Divi is already marketed as its own theme with page building capabilities. You can use the Divi Builder plugin with any theme, but when most people talk about Divi, they're more than likely referring to the theme.
Elementor has the Hello theme, which you can download and install for free directly from the official WordPress theme repository. Beaver Builder bundles its companion theme in its higher premium tiers.
The next feature we're going to talk about are theme builders. Theme builders give you more customization options for your header and footer, and they also allow you to change certain aspects about key theme elements, including your search, 404 and archive pages. When you combine this feature with a page builder, you're able to redesign these pages yourself without code.
Divi's theme builder is designed for the Divi theme itself, though it's also included in Elegant Themes' Extra theme and the Divi Builder plugin. You can use Elementor and Beaver Builder's theme builders with almost any theme that supports the theme elements each builder allows you to customize.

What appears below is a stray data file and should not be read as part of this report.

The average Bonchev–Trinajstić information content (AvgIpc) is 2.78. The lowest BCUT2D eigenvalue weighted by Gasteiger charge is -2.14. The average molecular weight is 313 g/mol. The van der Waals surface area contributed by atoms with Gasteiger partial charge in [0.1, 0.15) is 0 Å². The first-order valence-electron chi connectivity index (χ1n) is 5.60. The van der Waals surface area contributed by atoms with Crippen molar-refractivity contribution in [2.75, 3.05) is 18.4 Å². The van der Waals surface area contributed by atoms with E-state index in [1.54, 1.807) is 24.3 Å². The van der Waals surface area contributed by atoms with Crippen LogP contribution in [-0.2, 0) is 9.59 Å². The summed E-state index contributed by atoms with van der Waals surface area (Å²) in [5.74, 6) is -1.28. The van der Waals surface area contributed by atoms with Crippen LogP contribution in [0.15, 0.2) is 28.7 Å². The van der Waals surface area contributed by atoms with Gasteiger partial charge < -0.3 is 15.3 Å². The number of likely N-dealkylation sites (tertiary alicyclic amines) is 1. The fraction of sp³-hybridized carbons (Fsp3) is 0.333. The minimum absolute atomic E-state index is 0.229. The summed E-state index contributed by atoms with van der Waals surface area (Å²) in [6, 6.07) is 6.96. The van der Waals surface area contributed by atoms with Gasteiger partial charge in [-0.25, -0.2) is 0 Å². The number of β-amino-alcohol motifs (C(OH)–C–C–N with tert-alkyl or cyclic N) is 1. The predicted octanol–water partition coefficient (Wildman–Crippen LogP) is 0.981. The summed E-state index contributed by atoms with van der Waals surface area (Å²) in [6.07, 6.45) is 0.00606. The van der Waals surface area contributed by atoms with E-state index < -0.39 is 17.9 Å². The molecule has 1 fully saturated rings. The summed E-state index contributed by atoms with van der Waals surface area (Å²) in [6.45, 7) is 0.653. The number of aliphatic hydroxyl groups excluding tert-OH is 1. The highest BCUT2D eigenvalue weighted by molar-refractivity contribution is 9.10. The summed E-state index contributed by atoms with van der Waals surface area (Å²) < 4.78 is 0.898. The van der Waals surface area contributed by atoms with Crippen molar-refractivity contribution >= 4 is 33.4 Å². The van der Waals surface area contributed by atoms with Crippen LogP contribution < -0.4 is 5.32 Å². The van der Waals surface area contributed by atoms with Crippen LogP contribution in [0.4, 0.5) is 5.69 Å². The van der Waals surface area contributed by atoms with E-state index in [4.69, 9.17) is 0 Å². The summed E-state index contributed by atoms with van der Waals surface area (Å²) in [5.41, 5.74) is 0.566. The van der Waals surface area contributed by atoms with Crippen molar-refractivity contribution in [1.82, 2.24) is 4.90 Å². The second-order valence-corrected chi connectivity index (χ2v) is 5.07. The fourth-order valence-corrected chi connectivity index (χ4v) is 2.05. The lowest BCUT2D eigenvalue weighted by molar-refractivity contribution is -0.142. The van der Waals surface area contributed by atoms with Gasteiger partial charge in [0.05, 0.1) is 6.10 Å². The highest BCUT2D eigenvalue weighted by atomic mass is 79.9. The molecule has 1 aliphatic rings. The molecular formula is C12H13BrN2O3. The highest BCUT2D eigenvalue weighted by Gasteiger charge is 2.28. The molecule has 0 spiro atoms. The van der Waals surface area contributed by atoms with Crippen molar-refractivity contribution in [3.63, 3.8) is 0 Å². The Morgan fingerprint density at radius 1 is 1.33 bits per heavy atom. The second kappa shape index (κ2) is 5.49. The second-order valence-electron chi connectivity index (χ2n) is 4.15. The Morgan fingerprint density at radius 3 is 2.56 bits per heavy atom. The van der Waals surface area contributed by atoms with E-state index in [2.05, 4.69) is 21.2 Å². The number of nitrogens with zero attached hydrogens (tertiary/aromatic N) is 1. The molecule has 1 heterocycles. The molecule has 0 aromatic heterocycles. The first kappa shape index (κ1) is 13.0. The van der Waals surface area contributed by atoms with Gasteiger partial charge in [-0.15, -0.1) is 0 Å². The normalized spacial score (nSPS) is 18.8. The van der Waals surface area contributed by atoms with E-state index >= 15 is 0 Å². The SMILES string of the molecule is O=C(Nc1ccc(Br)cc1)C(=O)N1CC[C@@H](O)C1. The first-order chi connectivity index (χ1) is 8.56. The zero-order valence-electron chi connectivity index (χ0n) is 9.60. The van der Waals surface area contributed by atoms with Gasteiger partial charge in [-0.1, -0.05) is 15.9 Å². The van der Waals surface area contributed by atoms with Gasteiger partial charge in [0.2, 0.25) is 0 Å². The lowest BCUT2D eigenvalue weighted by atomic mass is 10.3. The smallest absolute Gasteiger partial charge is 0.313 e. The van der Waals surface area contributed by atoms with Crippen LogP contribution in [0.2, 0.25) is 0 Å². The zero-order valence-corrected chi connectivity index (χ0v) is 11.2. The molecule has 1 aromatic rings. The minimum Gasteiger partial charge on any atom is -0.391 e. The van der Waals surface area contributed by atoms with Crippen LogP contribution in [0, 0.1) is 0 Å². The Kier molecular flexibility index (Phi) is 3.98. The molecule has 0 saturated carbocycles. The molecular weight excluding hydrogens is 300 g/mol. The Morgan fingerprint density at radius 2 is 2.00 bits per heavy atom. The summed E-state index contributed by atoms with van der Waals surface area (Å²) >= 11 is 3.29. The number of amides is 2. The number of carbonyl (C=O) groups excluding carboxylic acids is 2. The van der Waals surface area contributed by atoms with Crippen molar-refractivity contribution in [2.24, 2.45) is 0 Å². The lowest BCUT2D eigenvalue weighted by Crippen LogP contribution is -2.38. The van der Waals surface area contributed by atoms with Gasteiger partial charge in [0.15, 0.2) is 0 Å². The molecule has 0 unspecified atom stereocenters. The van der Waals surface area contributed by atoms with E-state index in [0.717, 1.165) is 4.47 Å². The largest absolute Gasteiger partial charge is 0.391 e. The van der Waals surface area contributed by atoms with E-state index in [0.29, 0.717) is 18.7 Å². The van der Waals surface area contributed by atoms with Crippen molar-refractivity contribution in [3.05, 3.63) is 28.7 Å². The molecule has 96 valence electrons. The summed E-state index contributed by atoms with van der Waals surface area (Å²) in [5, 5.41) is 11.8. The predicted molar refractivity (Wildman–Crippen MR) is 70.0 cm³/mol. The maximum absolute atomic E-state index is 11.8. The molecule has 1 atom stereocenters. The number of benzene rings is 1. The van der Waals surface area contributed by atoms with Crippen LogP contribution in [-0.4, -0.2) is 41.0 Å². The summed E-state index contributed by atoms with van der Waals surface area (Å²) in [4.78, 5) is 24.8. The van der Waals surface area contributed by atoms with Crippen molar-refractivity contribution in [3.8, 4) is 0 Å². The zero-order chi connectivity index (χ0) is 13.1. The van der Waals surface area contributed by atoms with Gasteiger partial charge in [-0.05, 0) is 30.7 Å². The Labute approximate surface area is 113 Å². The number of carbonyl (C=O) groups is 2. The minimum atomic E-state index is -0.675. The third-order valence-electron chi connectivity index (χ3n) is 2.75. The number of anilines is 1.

Elementor also offers form and pop-up builders you can use to design unique and fully-optimized opt-in forms. Divi has these types of tools as well. In fact, your purchase of the theme will give you access to Elegant Themes' form plugin Bloom and their social sharing plugin Monarch. Plus, the Divi Builder has a built-in split-testing feature you can use to test two designs against one another for better conversions.